People who smoke are often the ones who make fewer visits to the dentists than their nonsmoking counterparts. This happens in spite of the fact that smoking puts them more at risk from periodontal diseases than others.
The finding holds true regardless of age, gender, race, ethnicity, socioeconomic status, location and insurance coverage.
The study, reported in the latest American Journal of Health Behavior, analyzed data gathered during a government health care survey in 2000. The researchers had found that 33 percent of current smokers reported having at least one dental visit that year compared to 45 percent of nonsmokers.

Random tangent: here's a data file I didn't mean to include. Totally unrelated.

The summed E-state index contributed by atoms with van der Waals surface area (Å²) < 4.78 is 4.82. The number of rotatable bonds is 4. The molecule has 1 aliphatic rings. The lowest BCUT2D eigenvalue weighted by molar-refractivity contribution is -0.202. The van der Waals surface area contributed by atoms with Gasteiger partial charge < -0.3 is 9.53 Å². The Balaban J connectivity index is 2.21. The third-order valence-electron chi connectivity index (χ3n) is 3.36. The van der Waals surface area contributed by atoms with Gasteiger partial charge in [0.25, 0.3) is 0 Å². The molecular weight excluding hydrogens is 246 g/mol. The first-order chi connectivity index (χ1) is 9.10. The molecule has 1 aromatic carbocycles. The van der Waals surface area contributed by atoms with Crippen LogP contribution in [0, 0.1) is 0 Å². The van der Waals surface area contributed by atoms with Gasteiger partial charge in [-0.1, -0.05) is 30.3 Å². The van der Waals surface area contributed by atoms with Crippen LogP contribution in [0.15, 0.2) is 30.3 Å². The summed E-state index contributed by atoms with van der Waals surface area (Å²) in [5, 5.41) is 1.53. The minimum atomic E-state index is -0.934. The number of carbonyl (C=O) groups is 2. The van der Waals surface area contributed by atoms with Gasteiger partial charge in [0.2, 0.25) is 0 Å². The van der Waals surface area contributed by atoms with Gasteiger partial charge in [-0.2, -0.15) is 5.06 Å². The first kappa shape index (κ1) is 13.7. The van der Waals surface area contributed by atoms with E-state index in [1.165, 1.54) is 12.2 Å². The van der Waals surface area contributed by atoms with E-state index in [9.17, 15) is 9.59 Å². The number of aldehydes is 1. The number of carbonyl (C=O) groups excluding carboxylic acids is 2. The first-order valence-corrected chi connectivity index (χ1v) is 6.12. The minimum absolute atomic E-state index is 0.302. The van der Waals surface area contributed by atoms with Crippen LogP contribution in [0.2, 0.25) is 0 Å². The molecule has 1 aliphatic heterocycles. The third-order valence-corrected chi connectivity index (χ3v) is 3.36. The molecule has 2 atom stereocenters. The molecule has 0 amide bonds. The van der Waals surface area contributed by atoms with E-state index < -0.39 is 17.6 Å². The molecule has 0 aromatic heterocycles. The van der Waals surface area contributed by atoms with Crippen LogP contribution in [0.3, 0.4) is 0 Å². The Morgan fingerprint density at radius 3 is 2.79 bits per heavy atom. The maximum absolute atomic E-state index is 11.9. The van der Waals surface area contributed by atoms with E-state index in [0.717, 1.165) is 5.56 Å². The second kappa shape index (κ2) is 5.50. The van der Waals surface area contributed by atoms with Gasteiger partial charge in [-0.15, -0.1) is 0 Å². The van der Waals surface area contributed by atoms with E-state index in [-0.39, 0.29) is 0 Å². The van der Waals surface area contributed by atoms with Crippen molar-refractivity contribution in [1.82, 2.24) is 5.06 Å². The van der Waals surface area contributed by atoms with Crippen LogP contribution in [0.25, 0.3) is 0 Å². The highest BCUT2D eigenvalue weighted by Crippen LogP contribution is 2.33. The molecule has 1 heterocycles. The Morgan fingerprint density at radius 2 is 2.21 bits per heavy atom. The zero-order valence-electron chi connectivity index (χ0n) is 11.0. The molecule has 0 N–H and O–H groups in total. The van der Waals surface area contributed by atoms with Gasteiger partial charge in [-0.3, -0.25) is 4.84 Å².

Dental professionals could play a key role in delivering these messages, says the report. Many practices have already adopted the "Ask, Advise, Refer" approach recommended by the American Dental Hygienists' Association to help their patients quit smoking.
Tobacco awareness campaigns are beginning to incorporate more recognition that oral health is affected by the use of tobacco. Lung cancer has traditionally been the focus of attention, but increasingly they are acknowledging that every system in the body is affected.
Further research might improve such educational efforts by asking smokers why they don't visit the dentist more often. The research may determine whether this is a matter of personal choice, a lack of awareness, a financial issue, or whether there are obstacles as part of the dental visit itself.